Ken Greenhall (August 1, 1928 – 2014) was an American author of supernatural horror hailing from Detroit, Michigan, where he graduated with a B.A. from Wayne State University. He was the author of five published supernatural horror novels including Elizabeth and Hell Hound (a.k.a. Baxter) in the 1970s, both also published under his pen name Jessica Hamilton, which was his mother’s maiden name. Three more novels appeared between 1982 and 1991, including Childgrave, The Companion, and Death Chain. Not much is known of Greenhall’s personal life. I couldn’t find an obituary online to pinpoint the day he passed away. In fact, data on him is so sparse, recounting it here amounts to a simple rephrasing of other sources online, so I’ll point you to those: Valancourt Books re-released a few of his novels in new editions, and Will Errickson of Too Much Horror Fiction is a notable fan in vintage horror circles who helped bring attention to Greenhall’s work and wrote an introduction for the re-issued Hell Hound from Centipede Press.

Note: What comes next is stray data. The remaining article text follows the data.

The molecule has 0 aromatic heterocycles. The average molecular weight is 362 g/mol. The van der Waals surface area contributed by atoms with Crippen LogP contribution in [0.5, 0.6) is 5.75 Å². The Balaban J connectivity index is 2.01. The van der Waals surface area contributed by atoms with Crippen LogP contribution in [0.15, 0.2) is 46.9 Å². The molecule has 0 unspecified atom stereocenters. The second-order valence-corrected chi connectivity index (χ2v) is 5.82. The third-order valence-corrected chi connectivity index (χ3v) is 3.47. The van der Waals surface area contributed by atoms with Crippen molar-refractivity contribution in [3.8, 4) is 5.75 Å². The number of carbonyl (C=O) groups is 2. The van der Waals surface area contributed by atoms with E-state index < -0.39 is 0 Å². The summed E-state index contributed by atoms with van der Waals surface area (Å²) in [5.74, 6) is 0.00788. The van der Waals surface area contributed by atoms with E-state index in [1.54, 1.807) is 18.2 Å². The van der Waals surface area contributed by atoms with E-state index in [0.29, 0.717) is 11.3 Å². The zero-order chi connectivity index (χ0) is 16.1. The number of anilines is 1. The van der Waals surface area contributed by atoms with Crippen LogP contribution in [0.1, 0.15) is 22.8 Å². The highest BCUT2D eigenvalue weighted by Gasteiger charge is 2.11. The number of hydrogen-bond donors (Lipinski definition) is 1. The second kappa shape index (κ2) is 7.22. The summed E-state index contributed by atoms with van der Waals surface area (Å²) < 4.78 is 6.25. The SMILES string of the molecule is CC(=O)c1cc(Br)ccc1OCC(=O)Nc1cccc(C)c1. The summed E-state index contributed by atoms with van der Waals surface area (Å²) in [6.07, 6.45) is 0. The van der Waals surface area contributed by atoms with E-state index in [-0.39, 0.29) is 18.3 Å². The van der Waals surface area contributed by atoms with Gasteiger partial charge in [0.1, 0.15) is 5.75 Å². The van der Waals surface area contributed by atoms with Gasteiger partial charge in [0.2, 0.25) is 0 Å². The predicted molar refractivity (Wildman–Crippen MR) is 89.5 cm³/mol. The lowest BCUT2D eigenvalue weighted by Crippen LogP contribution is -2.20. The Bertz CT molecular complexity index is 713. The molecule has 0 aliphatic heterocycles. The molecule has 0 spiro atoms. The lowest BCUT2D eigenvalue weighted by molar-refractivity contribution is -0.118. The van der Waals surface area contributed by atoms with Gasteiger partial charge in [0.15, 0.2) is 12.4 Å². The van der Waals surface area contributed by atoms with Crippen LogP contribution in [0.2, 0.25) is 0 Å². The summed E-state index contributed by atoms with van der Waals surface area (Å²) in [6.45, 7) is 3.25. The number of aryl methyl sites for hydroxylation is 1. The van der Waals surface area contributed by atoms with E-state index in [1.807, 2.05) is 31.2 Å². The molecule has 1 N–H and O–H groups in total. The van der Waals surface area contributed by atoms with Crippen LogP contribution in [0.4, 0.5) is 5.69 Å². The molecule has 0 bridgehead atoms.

The only additional information I found online is that Greenhall served in the U.S. Army from 1951 to 1952, and he had one more novel published later in life that was a departure from his previous novels. Lenoir was published by Zoland Books in 1998 and focused in-part on the issue of slavery in 17th century Holland. The book appears to have been inspired by the famous oil painting by Peter Paul Reubens’ Four Studies of the Head of a Negro, as Lenoir serves as the fictional autobiography of Mbatgha, whom the novel claims is a subject of the painting. Encyclopedia.com reports that he had two additional novels in progress, Rumors of Sanctity and The Standing Man.
The scans below are from my personal library. The featured image is from the cover painting of Childgrave by Lisa Falkenstern. For a list of Ken Greenhall titles currently available on Amazon, click here.
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